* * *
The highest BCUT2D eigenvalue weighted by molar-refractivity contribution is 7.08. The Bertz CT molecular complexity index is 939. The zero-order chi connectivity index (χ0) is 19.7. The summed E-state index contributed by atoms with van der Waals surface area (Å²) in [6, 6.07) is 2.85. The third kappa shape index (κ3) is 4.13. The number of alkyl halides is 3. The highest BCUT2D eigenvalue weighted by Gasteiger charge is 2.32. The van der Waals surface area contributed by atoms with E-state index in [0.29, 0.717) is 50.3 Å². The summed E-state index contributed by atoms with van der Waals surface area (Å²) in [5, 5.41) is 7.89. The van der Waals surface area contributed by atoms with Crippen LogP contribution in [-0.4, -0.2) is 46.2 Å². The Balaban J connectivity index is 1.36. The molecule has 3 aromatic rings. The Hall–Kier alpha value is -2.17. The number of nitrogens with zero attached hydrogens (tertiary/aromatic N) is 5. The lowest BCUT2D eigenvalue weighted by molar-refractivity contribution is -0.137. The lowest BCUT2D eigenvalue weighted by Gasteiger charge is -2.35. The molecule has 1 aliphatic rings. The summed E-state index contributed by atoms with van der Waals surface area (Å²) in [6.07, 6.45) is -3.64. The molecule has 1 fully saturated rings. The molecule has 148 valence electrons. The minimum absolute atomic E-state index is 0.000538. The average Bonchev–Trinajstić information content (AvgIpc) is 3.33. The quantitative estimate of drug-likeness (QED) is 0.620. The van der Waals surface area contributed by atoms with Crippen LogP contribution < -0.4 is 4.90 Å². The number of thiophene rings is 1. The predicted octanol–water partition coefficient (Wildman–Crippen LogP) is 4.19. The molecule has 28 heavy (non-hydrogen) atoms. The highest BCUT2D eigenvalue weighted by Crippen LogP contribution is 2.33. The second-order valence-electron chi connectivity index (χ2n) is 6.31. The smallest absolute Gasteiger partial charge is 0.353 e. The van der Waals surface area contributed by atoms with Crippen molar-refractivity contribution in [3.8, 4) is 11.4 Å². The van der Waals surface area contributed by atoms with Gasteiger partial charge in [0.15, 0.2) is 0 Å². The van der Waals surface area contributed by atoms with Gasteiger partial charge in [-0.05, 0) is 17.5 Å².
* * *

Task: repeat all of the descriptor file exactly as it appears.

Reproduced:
The highest BCUT2D eigenvalue weighted by molar-refractivity contribution is 7.08. The Bertz CT molecular complexity index is 939. The zero-order chi connectivity index (χ0) is 19.7. The summed E-state index contributed by atoms with van der Waals surface area (Å²) in [6, 6.07) is 2.85. The third kappa shape index (κ3) is 4.13. The number of alkyl halides is 3. The highest BCUT2D eigenvalue weighted by Gasteiger charge is 2.32. The van der Waals surface area contributed by atoms with E-state index in [0.29, 0.717) is 50.3 Å². The summed E-state index contributed by atoms with van der Waals surface area (Å²) in [5, 5.41) is 7.89. The van der Waals surface area contributed by atoms with Crippen LogP contribution in [-0.4, -0.2) is 46.2 Å². The Balaban J connectivity index is 1.36. The molecule has 3 aromatic rings. The Hall–Kier alpha value is -2.17. The number of nitrogens with zero attached hydrogens (tertiary/aromatic N) is 5. The lowest BCUT2D eigenvalue weighted by molar-refractivity contribution is -0.137. The lowest BCUT2D eigenvalue weighted by Gasteiger charge is -2.35. The molecule has 1 aliphatic rings. The summed E-state index contributed by atoms with van der Waals surface area (Å²) in [6.07, 6.45) is -3.64. The molecule has 1 fully saturated rings. The molecule has 148 valence electrons. The minimum absolute atomic E-state index is 0.000538. The average Bonchev–Trinajstić information content (AvgIpc) is 3.33. The quantitative estimate of drug-likeness (QED) is 0.620. The van der Waals surface area contributed by atoms with Crippen LogP contribution < -0.4 is 4.90 Å². The number of thiophene rings is 1. The predicted octanol–water partition coefficient (Wildman–Crippen LogP) is 4.19. The molecule has 28 heavy (non-hydrogen) atoms. The highest BCUT2D eigenvalue weighted by Crippen LogP contribution is 2.33. The second-order valence-electron chi connectivity index (χ2n) is 6.31. The smallest absolute Gasteiger partial charge is 0.353 e. The van der Waals surface area contributed by atoms with Crippen molar-refractivity contribution in [3.8, 4) is 11.4 Å². The van der Waals surface area contributed by atoms with Gasteiger partial charge in [0.15, 0.2) is 0 Å². The van der Waals surface area contributed by atoms with Gasteiger partial charge in [-0.05, 0) is 17.5 Å².